Monday, June 26, 2017

The Romeo and Juliet Project—Enso Theatre Ensemble—SE Portland

“Star-Crossed Lovers”
The Romeo and Juliet Project—Enso Theatre Ensemble—SE Portland
“Star-Crossed Lovers”
This production is adapted from the Bard by Madeline Shier and Caitlin Lushington and directed by Lushington.  It is playing at The Shaking the Tree space, 823 SE Grant St., through July 9th.  www.ensotheatre.comFor more information, go to their site at

This classic play has been adapted for the stage many times, as well as film.  Among the best was the 1930’s one with Leslie Howard and Norma Shearer as the loves, Zefferelli’s with Lenard Whitney and Olivia Hussey and then the re-imagined film by Baz Lurman with Leonardo DeCaprio and Clare Danes.  And one reason that Shakespeare is so popular is that his stories/messages are universal, fitting any culture or age.  As proof, look at the astounding, modern-day musical of it, West Side Story.

And now we have this adaptation, which thrusts it forward into an alternate universe in this electronic age.  The production is done with modern dress and a minimalist set.  It relies on dance-like movements to aid the story and some beautifully stylized fight scenes, choreographed by Alwynn Accuardi, aided and mentored by, the best in the biz, in my opinion, Kristen Mun.  This is a fast-paced, very animated show clocking in at just under two hours.   The diverse, cross-gender casting has most them all playing two or three roles.

The story, in brief, for those of you who don’t know it, is that two feuding, wealthy families, the Capulets (Juliet, Tybalt, Nurse, et. al.) and Montagues (Romeo, Mercutio, Benvolio, et. al.) have managed to keep an uneasy peace in their town of Verona.  That is until two of their young pups, Juliet (Amelia Hillery) and Romeo (Claire Aldridge) see, not an adversary across from them, but a human being.  And the fact that they both are in their teens and are fearless, they see nothing wrong in declaring their love.  But, unfortunately, the respective parents, Lady Capulet (Cyndi Rhoads) and Lord Montague (Ross Laguzza), are vigorously opposed to such a union, as is a rather violent cousin of the Capulets, Tybalt (Rhansen Mars), an expert swordsman, the Prince of Cats.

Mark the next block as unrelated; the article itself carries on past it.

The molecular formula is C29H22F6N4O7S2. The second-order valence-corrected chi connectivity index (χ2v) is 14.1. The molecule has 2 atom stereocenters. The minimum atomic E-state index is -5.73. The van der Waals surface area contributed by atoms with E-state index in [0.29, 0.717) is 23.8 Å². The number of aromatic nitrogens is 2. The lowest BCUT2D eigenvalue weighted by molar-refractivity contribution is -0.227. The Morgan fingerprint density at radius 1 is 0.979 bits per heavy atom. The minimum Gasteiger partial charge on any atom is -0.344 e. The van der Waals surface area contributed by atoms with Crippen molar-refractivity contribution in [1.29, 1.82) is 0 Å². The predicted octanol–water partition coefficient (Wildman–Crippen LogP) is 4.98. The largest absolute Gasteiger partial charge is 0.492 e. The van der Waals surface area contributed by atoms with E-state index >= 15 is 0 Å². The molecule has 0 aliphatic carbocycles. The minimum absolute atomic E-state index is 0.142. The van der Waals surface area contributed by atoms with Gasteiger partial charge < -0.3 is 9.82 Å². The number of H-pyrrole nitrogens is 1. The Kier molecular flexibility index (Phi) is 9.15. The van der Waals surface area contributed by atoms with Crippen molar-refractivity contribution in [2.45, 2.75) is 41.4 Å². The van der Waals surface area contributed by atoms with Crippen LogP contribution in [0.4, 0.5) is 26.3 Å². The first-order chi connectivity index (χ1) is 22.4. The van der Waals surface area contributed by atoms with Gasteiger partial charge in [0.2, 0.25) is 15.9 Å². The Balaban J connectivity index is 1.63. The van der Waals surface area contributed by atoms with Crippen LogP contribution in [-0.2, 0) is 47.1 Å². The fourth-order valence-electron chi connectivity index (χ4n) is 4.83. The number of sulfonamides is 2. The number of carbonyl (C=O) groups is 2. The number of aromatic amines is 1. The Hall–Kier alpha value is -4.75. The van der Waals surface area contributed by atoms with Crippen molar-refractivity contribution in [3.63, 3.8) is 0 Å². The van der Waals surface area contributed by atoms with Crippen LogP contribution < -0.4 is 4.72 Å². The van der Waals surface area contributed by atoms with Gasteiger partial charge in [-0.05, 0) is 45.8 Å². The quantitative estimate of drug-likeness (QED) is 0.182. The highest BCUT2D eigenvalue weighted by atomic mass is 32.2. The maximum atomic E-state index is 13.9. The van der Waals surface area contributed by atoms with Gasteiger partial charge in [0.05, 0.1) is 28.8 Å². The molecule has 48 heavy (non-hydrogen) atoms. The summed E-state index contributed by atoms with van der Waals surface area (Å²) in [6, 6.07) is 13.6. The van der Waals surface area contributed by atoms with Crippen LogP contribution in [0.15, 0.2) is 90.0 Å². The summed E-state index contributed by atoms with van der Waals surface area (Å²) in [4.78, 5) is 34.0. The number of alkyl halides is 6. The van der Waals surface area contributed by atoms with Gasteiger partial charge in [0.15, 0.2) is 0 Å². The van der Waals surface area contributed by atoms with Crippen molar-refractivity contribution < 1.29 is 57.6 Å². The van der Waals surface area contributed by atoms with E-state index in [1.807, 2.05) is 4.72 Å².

Friends of Romeo’s, Mercutio (Sky Nelson), a rather coarse, loud-mouth, semi-mentor of his and Benvolio (Peyton McCandless), a cousin, also see a problem in these star-crossed lovers’ union.  These  teens, with their raging hormones, are not without their supporters, though, as the worldly Nurse (McCandless, again) is Juliet’s confidant and go-between for them.  And there is Friar Laurence (Laguzza, again) a tutor of sorts to Romeo, who tries to help their plight which, instead, backfires.  But the Capulet’s have their own suitor in mind for their daughter, Paris (Mars, again), a rather vain young dandy. Needless to say this will not end well for anyone.  To witness the outcome, you must see it for yourself.  “What Fools these Mortals be!”

The staging, by Lushington, is particularly engaging.  The actors, at times, not only play different characters but also become part of the set and even a dream-like sequence.  The death scenes of Mercutio and Tybalt are not so much violent, as they reflect a surprise and even sadness in them, as to what they’ve caused because of their rashness and brashness.  It is a story of today’s age, as well, of intolerance and man’s continued inhumanity to his fellow man.  “When will they ever learn?”  A fitting coda to that query might be, in view of current situations, “Quote the Raven, ‘Nevermore!’”

Hillery, a high-schooler, does very well as Juliet and even is the right age for the part.  Aldridge, as Romeo, is equally good.  Both embodying expressively the angst of youth that leads to the tragic conclusion.  Nelson and Mars, as the explosive rivals, are both excellent, giving some fresh perspectives to these well-worn roles, showing that blind bravado can have painful conclusions.  And Laguzza shines in the role of the Friar, giving us a conflicted man who tries to lighten the path in a dark environment.  The whole cast does very well in making topical an ancient subject and doing justice to the poetic language, as well.

Only hiccup I see is that they are in a cavernous space and when the exchanges get loud, some of the lines are lost because of an echoing effect in a large, empty space.  Toning down those very vocal areas and being more articulate at those times might help.

A personal note, the art work on the walls this weekend, are original water-colors by Sarah Andrews, who has her own newly-minted theatre company, Crave Theatre.  Her works are haunting and a bit disturbing.  They suggest an influence of war, politics, pain and alienation and they are for sale.  Worth a deep look.  For more information on them, call 503-931-5664.

I recommend this play.  If you do choose to see it, please tell them Dennis sent you.
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